Friday, November 9, 2012
Why is this one of my "pet" causes? --If you're a regular here, you know it's because we adopted Brooks as a senior dog. Brooks was 11 years old when we adopted him this spring.
It took a leap of faith to adopt a dog this old. Larger breeds like Brooks don't have a much longer life expectancy, on average. I didn't want to adopt him, only to have my heart broken if we were to lose him in a short time. But my husband sealed the deal when he looked at Brooks and said, "But Honey, he deserves a loving home in his golden years."
Brooks has turned out to be loving, gentle, easy-going, and the perfect dog for us. We've only had him for 6 months so far, and he's stolen our hearts. Even our resident dog Kelly is beginning to come around. She was jealous at first, and put him in his place. Now, at times, she'll lick his face and sleep beside him.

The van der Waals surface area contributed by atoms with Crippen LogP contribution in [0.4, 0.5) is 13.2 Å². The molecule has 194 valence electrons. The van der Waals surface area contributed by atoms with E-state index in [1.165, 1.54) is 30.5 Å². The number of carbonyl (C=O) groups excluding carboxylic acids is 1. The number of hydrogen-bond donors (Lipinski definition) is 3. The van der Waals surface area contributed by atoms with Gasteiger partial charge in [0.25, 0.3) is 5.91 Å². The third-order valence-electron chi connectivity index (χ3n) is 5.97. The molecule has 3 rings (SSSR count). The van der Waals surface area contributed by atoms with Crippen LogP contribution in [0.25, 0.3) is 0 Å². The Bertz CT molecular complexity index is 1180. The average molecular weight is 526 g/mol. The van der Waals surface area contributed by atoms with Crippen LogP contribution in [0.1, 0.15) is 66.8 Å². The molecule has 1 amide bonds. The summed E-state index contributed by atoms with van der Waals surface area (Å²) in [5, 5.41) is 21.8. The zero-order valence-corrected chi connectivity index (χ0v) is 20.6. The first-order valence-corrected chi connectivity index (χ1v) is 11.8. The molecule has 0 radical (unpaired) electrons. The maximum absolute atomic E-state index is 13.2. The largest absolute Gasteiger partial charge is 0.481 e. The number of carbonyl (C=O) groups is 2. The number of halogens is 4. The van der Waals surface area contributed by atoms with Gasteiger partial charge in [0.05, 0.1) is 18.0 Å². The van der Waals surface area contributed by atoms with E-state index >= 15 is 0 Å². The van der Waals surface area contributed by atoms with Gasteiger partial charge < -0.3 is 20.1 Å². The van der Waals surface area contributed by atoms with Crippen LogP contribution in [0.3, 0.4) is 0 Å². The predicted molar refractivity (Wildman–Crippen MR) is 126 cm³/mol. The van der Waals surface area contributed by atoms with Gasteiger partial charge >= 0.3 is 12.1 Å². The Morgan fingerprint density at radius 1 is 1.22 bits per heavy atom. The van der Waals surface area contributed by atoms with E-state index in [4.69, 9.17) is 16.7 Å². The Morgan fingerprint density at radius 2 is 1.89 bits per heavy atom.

Some people worry that a senior pet comes with problems. We got lucky. Brooks has fewer "issues" than Kelly, adopted at 1 year old (also through Petfinder.) I think senior dogs just want what any dog wants--love.
Brooks has some health issues--he has allergies and at the moment needs to be on steroids. But no dog, young or old, has any guarantees. A friend of mine paid a hefty price for a labradoodle puppy and after only a month it was discovered that the pup had a life threatening immune condition. (Fortunately the puppy is improving.) When we adopted Brooks, I accepted that we needed to be prepared to provide for additional senior health needs, if they were to arise.
So don't be afraid. A senior dog has lots of love to give. A senior dog deserves a loving home for his or her golden years. During Adopt-A-Senior-Pet Month, take the opportunity to get acquainted with the older pets available at your local shelter or rescue group, or at www.petfinder.com.